A Baker’s cyst is a swelling on the back of the knee caused by the build-up of fluid inside sacs called bursae between the two heads of the gastrocnemius (calf muscle). The symptoms are mild unless the cyst bursts or extends down into the calf muscles. Common causes of Baker’s cyst include arthritis, infection, torn knee cartilage and other knee injuries. Baker’s cyst is also known as a popliteal cyst.
The knee is a hinge joint, situated between the thigh bone and shin bones. The entire joint is enclosed inside a tough capsule lined with a membrane and filled with lubricating synovial fluid. Extra capsules or sacs of fluid, known as bursae, cushion the joint and help reduce the friction between tissues caused by movement.
A large cyst may cause some discomfort or stiffness, but there are often no symptoms. There may be a painless or painful swelling behind the knee.
The cyst may feel like a water-filled balloon. Sometimes, the cyst may break open (rupture), causing pain, swelling, and bruising on the back of the knee and calf.
It is important to know whether pain or swelling is caused by a Baker’s cyst or a blood clot. A blood clot (deep venous thrombosis) can also cause pain, swelling, and bruising on the back of the knee and calf. A blood clot may be dangerous and requires immediate medical attention.
Causes of Baker’s cyst
Some of the causes of Baker’s cyst include:
- injury – trauma or injury to the knee can cause a build-up of fluid (effusion), which triggers baker’s cyst
- torn cartilage – usually affecting the cartilages (known as menisci) that bolster the knee joint on both sides
- arthritis – particularly rheumatoid arthritis and osteoarthritis of the knee joint
- infection – local infection can cause fluid retention around the knee joint
- unknown causes – baker’s cysts can sometimes develop in children for no apparent reason.
Complications of Baker’s cyst
A person may be less inclined to seek medical help for Baker’s cyst if the symptoms are mild, which they generally are. However, if left untreated, complications can include:
- The cyst continues to grow, causing the symptoms to worsen.
- The cyst may extend down into the calf muscles (dissection).
- The cyst can burst and cause bruising on the ankle of the affected leg, due to leaked fluid.
The symptoms of calf dissection and cyst rupture are similar to those caused by inflammation of veins, which may make diagnosis difficult and delay treatment. It is important to seek medical advice, as more serious but less common problems may present in a similar way. These may include a tumour or popliteal artery aneurysm.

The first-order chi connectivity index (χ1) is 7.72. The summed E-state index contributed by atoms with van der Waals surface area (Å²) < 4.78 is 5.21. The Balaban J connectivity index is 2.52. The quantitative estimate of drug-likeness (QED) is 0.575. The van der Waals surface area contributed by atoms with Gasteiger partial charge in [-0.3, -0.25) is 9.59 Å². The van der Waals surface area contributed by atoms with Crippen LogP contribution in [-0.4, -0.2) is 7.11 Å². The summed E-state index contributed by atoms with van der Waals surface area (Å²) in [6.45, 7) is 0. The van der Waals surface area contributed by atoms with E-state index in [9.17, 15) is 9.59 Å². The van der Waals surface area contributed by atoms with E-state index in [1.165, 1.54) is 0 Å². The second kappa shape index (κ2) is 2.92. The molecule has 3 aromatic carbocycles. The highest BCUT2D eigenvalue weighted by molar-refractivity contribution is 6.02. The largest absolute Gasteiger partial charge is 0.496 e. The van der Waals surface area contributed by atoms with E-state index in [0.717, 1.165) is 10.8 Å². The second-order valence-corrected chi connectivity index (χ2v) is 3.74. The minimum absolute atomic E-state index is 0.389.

Exams and Tests
During a physical exam, the health care provider will look for a soft lump in the back of the knee.
- If the cyst is small, comparing the affected knee to the normal knee can be helpful.
- There may be a decrease in range of motion caused by pain or by the size of the cyst.
- In some cases there will be catching, locking, pain, or other signs and symptoms of a meniscal tear.
Shining a light through the cyst (transillumination) can show that the growth is fluid filled.
If the lump grows quickly, or you have night pain, severe pain, or fever, you will need more tests to make sure you do not have other types of tumors.
X-rays will not show the cyst or a meniscal tear, but they will show other problems that may be present, including arthritis.
MRIs can help the health care provider see the cyst and look for any meniscal injury.
Often no treatment is needed. The health care provider can watch the cyst over time.
If the cyst is painful, the goal of treatment is to correct the problem that is causing the cyst, such as arthritis or a meniscus tear.
Sometimes, a cyst can be drained (aspirated) or, in rare cases, removed with surgery if it becomes very large or causes symptoms.
- The cyst has a high chance of returning if the cause is not addressed.
- The surgery may also damage nearby blood vessels and nerves.
A Baker’s cyst will not cause any long-term harm, but it can be annoying and painful. The symptoms of Baker’s cysts usually come and go.
Long-term disability is rare. Most people improve with time or arthroscopic surgery.